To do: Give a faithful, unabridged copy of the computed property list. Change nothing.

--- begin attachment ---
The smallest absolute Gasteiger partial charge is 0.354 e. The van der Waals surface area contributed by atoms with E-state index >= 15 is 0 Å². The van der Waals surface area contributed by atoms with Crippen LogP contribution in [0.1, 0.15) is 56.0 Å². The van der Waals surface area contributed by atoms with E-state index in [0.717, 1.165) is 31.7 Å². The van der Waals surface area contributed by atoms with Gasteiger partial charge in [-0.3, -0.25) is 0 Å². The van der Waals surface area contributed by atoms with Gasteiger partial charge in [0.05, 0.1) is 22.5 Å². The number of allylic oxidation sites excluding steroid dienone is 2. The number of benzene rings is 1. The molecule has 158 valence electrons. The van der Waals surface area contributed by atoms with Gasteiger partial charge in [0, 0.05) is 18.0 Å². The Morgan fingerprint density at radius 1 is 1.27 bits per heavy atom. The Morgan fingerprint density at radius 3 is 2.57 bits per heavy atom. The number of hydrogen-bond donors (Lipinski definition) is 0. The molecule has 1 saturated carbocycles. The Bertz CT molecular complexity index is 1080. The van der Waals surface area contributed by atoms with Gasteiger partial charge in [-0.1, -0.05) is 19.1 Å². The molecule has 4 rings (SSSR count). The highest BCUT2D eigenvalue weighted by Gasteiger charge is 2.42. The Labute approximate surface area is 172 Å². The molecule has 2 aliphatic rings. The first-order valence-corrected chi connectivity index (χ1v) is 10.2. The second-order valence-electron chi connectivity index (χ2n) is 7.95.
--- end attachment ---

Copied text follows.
The smallest absolute Gasteiger partial charge is 0.354 e. The van der Waals surface area contributed by atoms with E-state index >= 15 is 0 Å². The van der Waals surface area contributed by atoms with Crippen LogP contribution in [0.1, 0.15) is 56.0 Å². The van der Waals surface area contributed by atoms with E-state index in [0.717, 1.165) is 31.7 Å². The van der Waals surface area contributed by atoms with Gasteiger partial charge in [-0.3, -0.25) is 0 Å². The van der Waals surface area contributed by atoms with Gasteiger partial charge in [0.05, 0.1) is 22.5 Å². The number of allylic oxidation sites excluding steroid dienone is 2. The number of benzene rings is 1. The molecule has 158 valence electrons. The van der Waals surface area contributed by atoms with Gasteiger partial charge in [0, 0.05) is 18.0 Å². The Morgan fingerprint density at radius 1 is 1.27 bits per heavy atom. The Morgan fingerprint density at radius 3 is 2.57 bits per heavy atom. The number of hydrogen-bond donors (Lipinski definition) is 0. The molecule has 1 saturated carbocycles. The Bertz CT molecular complexity index is 1080. The van der Waals surface area contributed by atoms with Gasteiger partial charge in [-0.1, -0.05) is 19.1 Å². The molecule has 4 rings (SSSR count). The highest BCUT2D eigenvalue weighted by Gasteiger charge is 2.42. The Labute approximate surface area is 172 Å². The molecule has 2 aliphatic rings. The first-order valence-corrected chi connectivity index (χ1v) is 10.2. The second-order valence-electron chi connectivity index (χ2n) is 7.95.